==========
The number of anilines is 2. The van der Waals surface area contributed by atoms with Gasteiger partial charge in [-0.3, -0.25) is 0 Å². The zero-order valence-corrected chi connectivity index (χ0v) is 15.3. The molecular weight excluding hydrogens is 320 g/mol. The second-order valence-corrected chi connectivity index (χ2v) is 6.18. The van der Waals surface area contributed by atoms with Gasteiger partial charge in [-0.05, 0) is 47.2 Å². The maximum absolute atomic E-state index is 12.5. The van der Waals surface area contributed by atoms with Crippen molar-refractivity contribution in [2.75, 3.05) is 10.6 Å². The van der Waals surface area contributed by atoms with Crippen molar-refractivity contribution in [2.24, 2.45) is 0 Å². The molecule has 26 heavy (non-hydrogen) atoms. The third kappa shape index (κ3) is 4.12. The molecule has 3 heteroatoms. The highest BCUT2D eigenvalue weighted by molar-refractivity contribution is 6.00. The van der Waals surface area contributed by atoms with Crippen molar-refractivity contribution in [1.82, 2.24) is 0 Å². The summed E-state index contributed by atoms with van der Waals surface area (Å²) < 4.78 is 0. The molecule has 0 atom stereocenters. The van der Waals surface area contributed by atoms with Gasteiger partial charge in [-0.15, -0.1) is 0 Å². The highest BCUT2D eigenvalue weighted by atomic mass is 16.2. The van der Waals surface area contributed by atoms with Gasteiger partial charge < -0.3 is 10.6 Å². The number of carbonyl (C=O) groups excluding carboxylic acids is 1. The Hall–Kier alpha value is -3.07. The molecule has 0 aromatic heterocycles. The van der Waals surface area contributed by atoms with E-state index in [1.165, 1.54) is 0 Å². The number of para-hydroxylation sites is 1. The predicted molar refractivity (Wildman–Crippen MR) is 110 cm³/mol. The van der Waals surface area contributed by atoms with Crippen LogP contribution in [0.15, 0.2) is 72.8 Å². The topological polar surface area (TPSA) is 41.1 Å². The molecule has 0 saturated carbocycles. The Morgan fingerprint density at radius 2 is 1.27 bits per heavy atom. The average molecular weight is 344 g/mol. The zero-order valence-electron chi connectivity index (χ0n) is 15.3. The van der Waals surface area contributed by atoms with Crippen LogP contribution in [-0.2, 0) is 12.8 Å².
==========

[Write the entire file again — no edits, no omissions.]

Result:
The number of anilines is 2. The van der Waals surface area contributed by atoms with Gasteiger partial charge in [-0.3, -0.25) is 0 Å². The zero-order valence-corrected chi connectivity index (χ0v) is 15.3. The molecular weight excluding hydrogens is 320 g/mol. The second-order valence-corrected chi connectivity index (χ2v) is 6.18. The van der Waals surface area contributed by atoms with Gasteiger partial charge in [-0.05, 0) is 47.2 Å². The maximum absolute atomic E-state index is 12.5. The van der Waals surface area contributed by atoms with Crippen molar-refractivity contribution in [2.75, 3.05) is 10.6 Å². The van der Waals surface area contributed by atoms with Crippen molar-refractivity contribution in [2.24, 2.45) is 0 Å². The molecule has 26 heavy (non-hydrogen) atoms. The third kappa shape index (κ3) is 4.12. The molecule has 3 heteroatoms. The highest BCUT2D eigenvalue weighted by molar-refractivity contribution is 6.00. The van der Waals surface area contributed by atoms with Crippen molar-refractivity contribution in [1.82, 2.24) is 0 Å². The summed E-state index contributed by atoms with van der Waals surface area (Å²) < 4.78 is 0. The molecule has 0 atom stereocenters. The van der Waals surface area contributed by atoms with Gasteiger partial charge in [-0.15, -0.1) is 0 Å². The highest BCUT2D eigenvalue weighted by atomic mass is 16.2. The van der Waals surface area contributed by atoms with Gasteiger partial charge < -0.3 is 10.6 Å². The number of carbonyl (C=O) groups excluding carboxylic acids is 1. The Hall–Kier alpha value is -3.07. The molecule has 0 aromatic heterocycles. The van der Waals surface area contributed by atoms with E-state index in [1.165, 1.54) is 0 Å². The number of para-hydroxylation sites is 1. The predicted molar refractivity (Wildman–Crippen MR) is 110 cm³/mol. The van der Waals surface area contributed by atoms with Crippen LogP contribution in [0.15, 0.2) is 72.8 Å². The topological polar surface area (TPSA) is 41.1 Å². The molecule has 0 saturated carbocycles. The Morgan fingerprint density at radius 2 is 1.27 bits per heavy atom. The average molecular weight is 344 g/mol. The zero-order valence-electron chi connectivity index (χ0n) is 15.3. The van der Waals surface area contributed by atoms with Crippen LogP contribution in [-0.2, 0) is 12.8 Å².